Sonja and I caught a boat ride this morning to Molokini Island for a few hours of snorkelling. We didn’t see anything big but we were serenaded by humpback whales the whole time — If you listen carefully you can hear them in the video. They sounded so close Sonja wanted to swim out and find them.
The Molokini Crater is a partially sunken volcanic coldera off the coast of Maui. It’s also a marine reserve and, apparently, one of the best dive sites in the world.
Most web and software designers think about designing to people’s expectations — make the software easy to use: put a menu where it will be easy to find, make a button’s function clear and obvious. But really good software, the software that just seems fun to use, is designed to reward the user.
Video game developers have become so good at rewarding their users they have made their games literally addictive. For many people, this bodes ill for our species — video games are just another drug enslaving the human mind, lowering economic productivity, and diminishing the human spirit.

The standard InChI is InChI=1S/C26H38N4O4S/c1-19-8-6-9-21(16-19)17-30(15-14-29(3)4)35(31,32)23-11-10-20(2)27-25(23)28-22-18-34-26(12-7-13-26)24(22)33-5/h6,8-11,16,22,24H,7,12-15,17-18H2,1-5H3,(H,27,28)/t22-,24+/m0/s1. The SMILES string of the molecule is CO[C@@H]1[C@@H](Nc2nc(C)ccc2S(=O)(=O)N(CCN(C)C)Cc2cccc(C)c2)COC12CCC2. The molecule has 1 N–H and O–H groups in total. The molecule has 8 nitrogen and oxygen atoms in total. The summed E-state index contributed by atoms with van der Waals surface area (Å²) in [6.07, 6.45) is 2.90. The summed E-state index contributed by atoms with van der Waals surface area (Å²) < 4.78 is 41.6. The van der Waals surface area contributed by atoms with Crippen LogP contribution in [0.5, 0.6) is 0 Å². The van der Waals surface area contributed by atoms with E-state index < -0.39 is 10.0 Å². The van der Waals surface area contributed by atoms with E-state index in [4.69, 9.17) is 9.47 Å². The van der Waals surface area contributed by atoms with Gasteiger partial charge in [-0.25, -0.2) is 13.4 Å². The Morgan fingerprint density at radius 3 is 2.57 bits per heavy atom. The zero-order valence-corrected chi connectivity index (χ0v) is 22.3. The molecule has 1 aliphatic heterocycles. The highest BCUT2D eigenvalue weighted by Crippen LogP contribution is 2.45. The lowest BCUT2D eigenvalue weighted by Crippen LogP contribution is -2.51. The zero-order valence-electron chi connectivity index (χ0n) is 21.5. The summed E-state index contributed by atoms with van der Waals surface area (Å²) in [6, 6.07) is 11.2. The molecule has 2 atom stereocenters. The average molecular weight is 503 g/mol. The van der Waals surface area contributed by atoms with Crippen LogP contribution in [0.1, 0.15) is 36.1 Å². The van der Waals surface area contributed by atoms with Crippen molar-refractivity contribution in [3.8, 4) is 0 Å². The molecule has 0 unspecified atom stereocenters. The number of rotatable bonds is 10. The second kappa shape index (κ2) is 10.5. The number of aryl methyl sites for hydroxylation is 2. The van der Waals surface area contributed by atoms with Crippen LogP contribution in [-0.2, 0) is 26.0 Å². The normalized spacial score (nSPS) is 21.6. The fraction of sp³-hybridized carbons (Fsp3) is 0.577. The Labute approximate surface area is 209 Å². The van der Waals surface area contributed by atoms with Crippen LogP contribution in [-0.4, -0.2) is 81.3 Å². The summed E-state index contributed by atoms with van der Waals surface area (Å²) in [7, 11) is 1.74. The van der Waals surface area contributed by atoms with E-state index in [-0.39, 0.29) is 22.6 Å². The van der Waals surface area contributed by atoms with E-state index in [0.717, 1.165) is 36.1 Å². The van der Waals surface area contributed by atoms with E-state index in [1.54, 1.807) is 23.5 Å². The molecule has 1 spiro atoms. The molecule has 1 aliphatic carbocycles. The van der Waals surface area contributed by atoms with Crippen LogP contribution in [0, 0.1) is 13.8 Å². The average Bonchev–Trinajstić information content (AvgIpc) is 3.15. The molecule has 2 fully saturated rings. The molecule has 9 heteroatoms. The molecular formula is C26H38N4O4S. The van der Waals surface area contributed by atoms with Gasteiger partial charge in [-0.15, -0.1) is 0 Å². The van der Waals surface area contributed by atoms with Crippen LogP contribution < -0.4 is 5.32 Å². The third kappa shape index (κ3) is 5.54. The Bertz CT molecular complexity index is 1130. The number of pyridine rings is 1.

I disagree. Sort of. I think the first step in overcoming the addiction is admitting we are addicted and most gamers will readily fess up to their obsession. After that, we might use the understanding about what makes video games addictive to create reward systems for projects that actually benefit humanity and the planet.
Tom Chatfield does a great job explaining how video games reward our brains and how we can apply reward systems to business, environmental conservation and more.